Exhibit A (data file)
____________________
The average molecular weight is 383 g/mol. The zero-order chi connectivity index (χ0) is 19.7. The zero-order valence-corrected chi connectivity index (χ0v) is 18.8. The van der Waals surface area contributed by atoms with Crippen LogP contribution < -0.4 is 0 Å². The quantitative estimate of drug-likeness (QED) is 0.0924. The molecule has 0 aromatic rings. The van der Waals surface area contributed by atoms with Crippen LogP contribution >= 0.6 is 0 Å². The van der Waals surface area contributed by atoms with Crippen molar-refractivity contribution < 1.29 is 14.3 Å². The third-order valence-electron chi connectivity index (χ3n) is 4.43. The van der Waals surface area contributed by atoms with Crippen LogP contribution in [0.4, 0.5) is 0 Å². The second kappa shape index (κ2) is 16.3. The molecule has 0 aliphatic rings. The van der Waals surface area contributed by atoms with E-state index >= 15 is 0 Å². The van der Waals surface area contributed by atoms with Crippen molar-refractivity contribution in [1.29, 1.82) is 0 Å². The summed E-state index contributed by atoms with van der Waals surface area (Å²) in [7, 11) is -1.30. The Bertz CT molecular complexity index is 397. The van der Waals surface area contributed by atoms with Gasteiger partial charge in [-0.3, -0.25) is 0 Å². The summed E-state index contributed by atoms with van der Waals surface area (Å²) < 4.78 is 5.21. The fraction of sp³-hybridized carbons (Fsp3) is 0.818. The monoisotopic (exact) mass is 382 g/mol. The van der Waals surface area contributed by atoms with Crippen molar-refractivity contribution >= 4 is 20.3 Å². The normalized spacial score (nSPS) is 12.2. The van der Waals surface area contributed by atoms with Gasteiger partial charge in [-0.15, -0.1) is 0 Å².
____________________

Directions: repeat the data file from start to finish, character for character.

The average molecular weight is 383 g/mol. The zero-order chi connectivity index (χ0) is 19.7. The zero-order valence-corrected chi connectivity index (χ0v) is 18.8. The van der Waals surface area contributed by atoms with Crippen LogP contribution < -0.4 is 0 Å². The quantitative estimate of drug-likeness (QED) is 0.0924. The molecule has 0 aromatic rings. The van der Waals surface area contributed by atoms with Crippen LogP contribution >= 0.6 is 0 Å². The van der Waals surface area contributed by atoms with Crippen molar-refractivity contribution < 1.29 is 14.3 Å². The third-order valence-electron chi connectivity index (χ3n) is 4.43. The van der Waals surface area contributed by atoms with Crippen LogP contribution in [0.4, 0.5) is 0 Å². The second kappa shape index (κ2) is 16.3. The molecule has 0 aliphatic rings. The van der Waals surface area contributed by atoms with E-state index >= 15 is 0 Å². The van der Waals surface area contributed by atoms with Crippen molar-refractivity contribution in [1.29, 1.82) is 0 Å². The summed E-state index contributed by atoms with van der Waals surface area (Å²) in [7, 11) is -1.30. The Bertz CT molecular complexity index is 397. The van der Waals surface area contributed by atoms with Gasteiger partial charge in [-0.3, -0.25) is 0 Å². The summed E-state index contributed by atoms with van der Waals surface area (Å²) < 4.78 is 5.21. The fraction of sp³-hybridized carbons (Fsp3) is 0.818. The monoisotopic (exact) mass is 382 g/mol. The van der Waals surface area contributed by atoms with Crippen molar-refractivity contribution >= 4 is 20.3 Å². The normalized spacial score (nSPS) is 12.2. The van der Waals surface area contributed by atoms with Gasteiger partial charge in [-0.15, -0.1) is 0 Å².